Cardio Question

Discussion in 'Training Forum' started by Gator, Dec 29, 2003.

  1. Gator

    Gator Junior Member

    Ya'll will have to excuse me, I'm just starting cardio training for the first time today. I've always been concerned with bulking up, but I'm now to the point where I'd like to drop some bodyfat and work on getting the sixpack back.

    Anyways, I was at the gym today, on the treadmill. i took two ripped fuels about an hour before I hit the gym. The treadmill told me the optimum heart rate for fat burning is 129 , but I couldn't get it below 139, even when i was walking 2.8 mph.

    Does anyone know where my heart rate should be at, and for how long? BTW, stats are 5'9, 196 lbs, 21 yrs old, I would guess about 10% bf. Any help on this is greatly appreciated. Thanks.

    Take it easy

  2. Phreezer

    Phreezer Member

    Your Maximum Heart Rate is 220 minus your age..That is your MAX!

    I have been working on an Importance of cardiovascular exercise for weight trainers article. Hopefully I'll have this up soon.
  3. Gator

    Gator Junior Member

    Thanks for the help Phreezer. I'm still not sure where it should be at for maximum fat burning. BTW, I'm glad you're doing an article on cardio health for bodybuilders.

    I was getting out of breath walkign up a couple flights of stairs. That's when I realized how out of shape I really was.
  4. Chip Bronson

    Chip Bronson Junior Member

    first of all, those little schematics on treadmills are for-idiots-only...

    like phreezer said, your max rate is 220 minus your age which is 199; we can round it off to 200 for the sake of ease of calculation. now, your ideal fat-burning range is between 60% and 75% which, in your case, would be between 120 and 150 bpm. so 139 is fine. if you go higher, the theory is that you will be burning too much lean tissue versus fat. if you go below that, you're not burning fat or at least not efficiently. hope this helps.
  5. Grizzly

    Grizzly Member

    And I will say that those theories are complete bullhsit. Let's look at some of the leanest athletes around, barring BB's. Sprinters, wrestlers, boxers. I'll tell you what. They're heart rates are never in their target range.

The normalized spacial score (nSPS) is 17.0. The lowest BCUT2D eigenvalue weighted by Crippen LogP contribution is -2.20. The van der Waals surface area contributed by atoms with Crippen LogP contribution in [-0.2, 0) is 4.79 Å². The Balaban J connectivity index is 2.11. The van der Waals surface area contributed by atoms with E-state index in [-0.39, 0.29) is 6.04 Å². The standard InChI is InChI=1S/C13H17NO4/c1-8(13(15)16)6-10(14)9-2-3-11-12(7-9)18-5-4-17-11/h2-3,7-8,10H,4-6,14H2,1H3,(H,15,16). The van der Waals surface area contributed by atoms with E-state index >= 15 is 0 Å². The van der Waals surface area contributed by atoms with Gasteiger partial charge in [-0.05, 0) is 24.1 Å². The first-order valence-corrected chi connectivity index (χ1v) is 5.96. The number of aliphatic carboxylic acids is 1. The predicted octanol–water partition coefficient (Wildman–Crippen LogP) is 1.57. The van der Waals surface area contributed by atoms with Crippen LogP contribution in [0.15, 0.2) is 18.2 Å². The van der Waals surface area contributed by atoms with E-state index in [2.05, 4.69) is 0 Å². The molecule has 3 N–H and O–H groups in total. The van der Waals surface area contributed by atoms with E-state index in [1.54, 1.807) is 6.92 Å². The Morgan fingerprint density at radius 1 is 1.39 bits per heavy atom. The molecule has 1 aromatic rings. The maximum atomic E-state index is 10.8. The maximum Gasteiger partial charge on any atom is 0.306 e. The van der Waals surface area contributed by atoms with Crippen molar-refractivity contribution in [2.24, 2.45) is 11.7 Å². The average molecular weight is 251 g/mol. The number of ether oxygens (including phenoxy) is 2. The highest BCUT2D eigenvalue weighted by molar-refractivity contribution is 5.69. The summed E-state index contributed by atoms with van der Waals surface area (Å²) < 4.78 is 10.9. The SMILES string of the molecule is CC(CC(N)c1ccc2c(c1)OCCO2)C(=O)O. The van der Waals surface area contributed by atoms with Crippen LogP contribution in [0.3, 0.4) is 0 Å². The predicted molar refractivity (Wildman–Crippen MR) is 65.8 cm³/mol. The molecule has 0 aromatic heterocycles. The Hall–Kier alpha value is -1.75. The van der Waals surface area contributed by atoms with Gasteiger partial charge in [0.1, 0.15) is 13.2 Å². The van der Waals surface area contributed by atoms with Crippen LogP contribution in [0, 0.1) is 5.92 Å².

Also, look to the recent popularity of the interval training.
  6. Gator

    Gator Junior Member

    Thanks for the help bros. i felt the same way, 129 just seemed way to low. i wasn't even sweating. I appreciate the help. Take it easy.

  7. armsports

    armsports Junior Member

    I'd suggest taking 220-age to get your maximal HR(MHR). Then check your resting HR(RHR) preferably first thing in the morning. Then calculate your heart rate reserve(HRR) by MHR-RHR. Finally, calculate your target zone as anything between .7(HRR) + RHR and .85(HRR) + RHR. As an example, if your RHR was 72 you would exercise between 160-180bpm. Now if you are just starting out or are interested in ONLY burning fat as fuel, you would go at a lower intensity around 50-60% HRR. But the above level will give you good results in time, assuming appropriate frequency and duration.
  8. Ronin_

    Ronin_ Junior Member

    Yeah heart rate reserve is another way. The key is the intensity of course. 75-80% MHR is the best range to burn fat - yes you burn more carbs than fat at this rate, but as you burn so much overall you lose more fat.

    The heart rate of 65-70% is for very unfit people - those sedentary for years who would not be able to run a mile.